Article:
The horrific sights of the last few days in Acre, Bat Yam and Or Akiva – mob attacks on Arabs and Jews, businesses vandalized and thugs terrorizing entire neighborhoods – raise deep concern for the state’s future and for the ability of Jews and Arabs to live together as Israelis.
The violence in mixed Jewish-Arab cities smashed the illusion that Prime Minister Benjamin Netanyahu sold the public, that the Palestinians in Israel had renounced their feelings and aspirations and are now only interested in their standard of living. It has once again transpired that the perception of discrimination and deprivation, alongside offenses to their religious sensibilities and the ongoing occupation are continuing to boil under the relative calm prevailing here in recent years,
But even in the shadow of the violence, the beatings and the fires, we must not be dragged to groundless comparisons. These aren’t the “2021 pogroms.” Israel isn’t the small, defenseless Jewish community of 100 years ago, but a developed state with a strong army, police force and legal system, which are tasked with deterring external threats and handle internal anarchy displays firmly and swiftly. Returning to references of the British Mandate era reflects a lack of confidence in the authorities and encourages acts of revenge.
The lesson to be learned from the events is clear. Israel needs reconciliation and a process of mending the discrimination and the oppression of the Arab minority. Netanyahu, who during his 12 consecutive years in power has fostered hatred between the people and strived to emphasize Jewish supremacy and a creeping annexation in the West Bank, is the last person who can lead such a process.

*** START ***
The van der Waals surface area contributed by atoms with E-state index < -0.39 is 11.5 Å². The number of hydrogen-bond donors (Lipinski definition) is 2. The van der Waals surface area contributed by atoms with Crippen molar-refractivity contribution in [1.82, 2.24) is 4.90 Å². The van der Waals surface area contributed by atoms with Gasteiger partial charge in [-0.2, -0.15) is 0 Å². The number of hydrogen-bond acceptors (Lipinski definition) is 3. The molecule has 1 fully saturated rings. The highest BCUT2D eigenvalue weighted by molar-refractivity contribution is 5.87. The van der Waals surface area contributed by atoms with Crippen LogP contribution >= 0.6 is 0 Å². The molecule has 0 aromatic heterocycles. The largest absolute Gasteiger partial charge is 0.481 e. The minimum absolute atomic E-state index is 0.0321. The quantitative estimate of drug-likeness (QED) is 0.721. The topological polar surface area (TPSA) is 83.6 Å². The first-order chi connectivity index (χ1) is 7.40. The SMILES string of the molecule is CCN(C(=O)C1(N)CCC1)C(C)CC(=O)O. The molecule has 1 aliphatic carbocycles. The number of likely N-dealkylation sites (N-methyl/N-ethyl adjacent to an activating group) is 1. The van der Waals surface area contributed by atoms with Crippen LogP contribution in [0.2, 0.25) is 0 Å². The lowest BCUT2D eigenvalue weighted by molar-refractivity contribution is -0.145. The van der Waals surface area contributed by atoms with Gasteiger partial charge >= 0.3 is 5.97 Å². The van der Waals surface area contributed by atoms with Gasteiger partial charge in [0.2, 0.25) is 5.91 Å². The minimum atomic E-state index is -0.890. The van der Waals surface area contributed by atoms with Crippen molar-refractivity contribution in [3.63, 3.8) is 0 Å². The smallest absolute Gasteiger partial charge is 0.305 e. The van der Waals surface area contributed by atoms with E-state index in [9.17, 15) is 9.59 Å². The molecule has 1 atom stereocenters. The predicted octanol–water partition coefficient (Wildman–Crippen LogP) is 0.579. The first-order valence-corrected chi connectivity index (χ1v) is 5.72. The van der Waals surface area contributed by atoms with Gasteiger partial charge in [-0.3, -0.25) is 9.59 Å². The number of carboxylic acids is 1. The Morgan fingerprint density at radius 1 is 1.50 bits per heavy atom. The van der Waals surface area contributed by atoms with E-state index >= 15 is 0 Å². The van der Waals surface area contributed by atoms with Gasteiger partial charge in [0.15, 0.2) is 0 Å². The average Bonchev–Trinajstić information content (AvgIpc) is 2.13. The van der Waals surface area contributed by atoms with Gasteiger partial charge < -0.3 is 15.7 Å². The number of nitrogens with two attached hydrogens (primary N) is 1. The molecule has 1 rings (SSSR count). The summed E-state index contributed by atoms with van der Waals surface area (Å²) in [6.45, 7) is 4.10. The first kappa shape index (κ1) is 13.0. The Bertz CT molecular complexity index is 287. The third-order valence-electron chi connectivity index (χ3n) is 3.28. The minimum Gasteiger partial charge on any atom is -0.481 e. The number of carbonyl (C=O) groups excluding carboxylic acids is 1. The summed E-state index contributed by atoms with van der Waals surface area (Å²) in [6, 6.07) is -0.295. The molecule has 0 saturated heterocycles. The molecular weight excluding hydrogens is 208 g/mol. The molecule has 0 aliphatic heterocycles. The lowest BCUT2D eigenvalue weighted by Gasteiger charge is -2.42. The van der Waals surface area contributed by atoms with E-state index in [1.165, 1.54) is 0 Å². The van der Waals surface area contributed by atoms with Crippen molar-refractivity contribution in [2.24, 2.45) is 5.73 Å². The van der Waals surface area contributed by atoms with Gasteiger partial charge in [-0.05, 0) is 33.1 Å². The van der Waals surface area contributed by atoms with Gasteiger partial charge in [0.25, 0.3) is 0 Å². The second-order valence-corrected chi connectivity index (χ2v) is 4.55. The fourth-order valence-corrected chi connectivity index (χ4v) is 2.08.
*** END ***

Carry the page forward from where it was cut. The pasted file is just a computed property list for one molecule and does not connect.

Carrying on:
The current outburst is registered in his name and should serve as an alarm signaling the urgent need to terminate his rule. It’s also a signal that Jewish and Arab leaders need to cooperate in creating a more just and egalitarian society.
- Israel set to impose curfew in mixed Jewish-Arab town over rioting
- Synagogue complex set ablaze; Gantz extends state of emergency in central Israeli city
- Netanyahu: Israel may deploy military to quell violence in mixed Jewish-Arab cities
This mission should have been led by Yair Lapid, who holds the mandate to form a government; Naftali Bennett, his partner to the idea of a government of change; and Mansour Abbas, who said he would support such a government.
But amid the pressure from the harsh state of current events, Bennett stated Thursday that a government of change was no longer on the agenda. Instead of standing in the breach during an emergency, he folded and paved the way for the worst option of all: The continued reign of the person responsible for the horrible state our country is in.
The above article is Haaretz’s lead editorial, as published in the Hebrew and English newspapers in Israel.